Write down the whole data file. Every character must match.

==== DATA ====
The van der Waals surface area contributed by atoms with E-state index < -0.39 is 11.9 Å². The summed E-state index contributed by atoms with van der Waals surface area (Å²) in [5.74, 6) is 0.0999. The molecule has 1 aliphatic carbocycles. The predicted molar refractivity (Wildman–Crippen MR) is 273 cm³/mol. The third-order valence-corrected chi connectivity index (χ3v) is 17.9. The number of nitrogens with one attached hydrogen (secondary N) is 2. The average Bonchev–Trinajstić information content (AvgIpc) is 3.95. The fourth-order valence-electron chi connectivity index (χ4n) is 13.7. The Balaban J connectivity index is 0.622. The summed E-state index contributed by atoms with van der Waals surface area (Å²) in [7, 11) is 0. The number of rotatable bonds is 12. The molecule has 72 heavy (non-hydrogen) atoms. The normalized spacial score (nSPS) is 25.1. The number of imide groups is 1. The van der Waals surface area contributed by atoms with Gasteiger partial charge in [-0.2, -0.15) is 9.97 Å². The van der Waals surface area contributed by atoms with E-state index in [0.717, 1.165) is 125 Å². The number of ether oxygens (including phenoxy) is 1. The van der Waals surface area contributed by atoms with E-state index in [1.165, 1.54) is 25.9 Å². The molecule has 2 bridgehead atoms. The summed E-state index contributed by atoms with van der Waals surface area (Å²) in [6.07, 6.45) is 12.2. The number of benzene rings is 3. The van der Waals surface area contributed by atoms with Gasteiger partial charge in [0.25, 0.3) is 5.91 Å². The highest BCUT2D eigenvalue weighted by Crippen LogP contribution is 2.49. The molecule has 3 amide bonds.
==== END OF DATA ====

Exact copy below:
The van der Waals surface area contributed by atoms with E-state index < -0.39 is 11.9 Å². The summed E-state index contributed by atoms with van der Waals surface area (Å²) in [5.74, 6) is 0.0999. The molecule has 1 aliphatic carbocycles. The predicted molar refractivity (Wildman–Crippen MR) is 273 cm³/mol. The third-order valence-corrected chi connectivity index (χ3v) is 17.9. The number of nitrogens with one attached hydrogen (secondary N) is 2. The average Bonchev–Trinajstić information content (AvgIpc) is 3.95. The fourth-order valence-electron chi connectivity index (χ4n) is 13.7. The Balaban J connectivity index is 0.622. The summed E-state index contributed by atoms with van der Waals surface area (Å²) in [7, 11) is 0. The number of rotatable bonds is 12. The molecule has 72 heavy (non-hydrogen) atoms. The normalized spacial score (nSPS) is 25.1. The number of imide groups is 1. The van der Waals surface area contributed by atoms with Gasteiger partial charge in [-0.2, -0.15) is 9.97 Å². The van der Waals surface area contributed by atoms with E-state index in [0.717, 1.165) is 125 Å². The number of ether oxygens (including phenoxy) is 1. The van der Waals surface area contributed by atoms with E-state index in [1.165, 1.54) is 25.9 Å². The molecule has 2 bridgehead atoms. The summed E-state index contributed by atoms with van der Waals surface area (Å²) in [6.07, 6.45) is 12.2. The number of benzene rings is 3. The van der Waals surface area contributed by atoms with Gasteiger partial charge in [0.25, 0.3) is 5.91 Å². The highest BCUT2D eigenvalue weighted by Crippen LogP contribution is 2.49. The molecule has 3 amide bonds.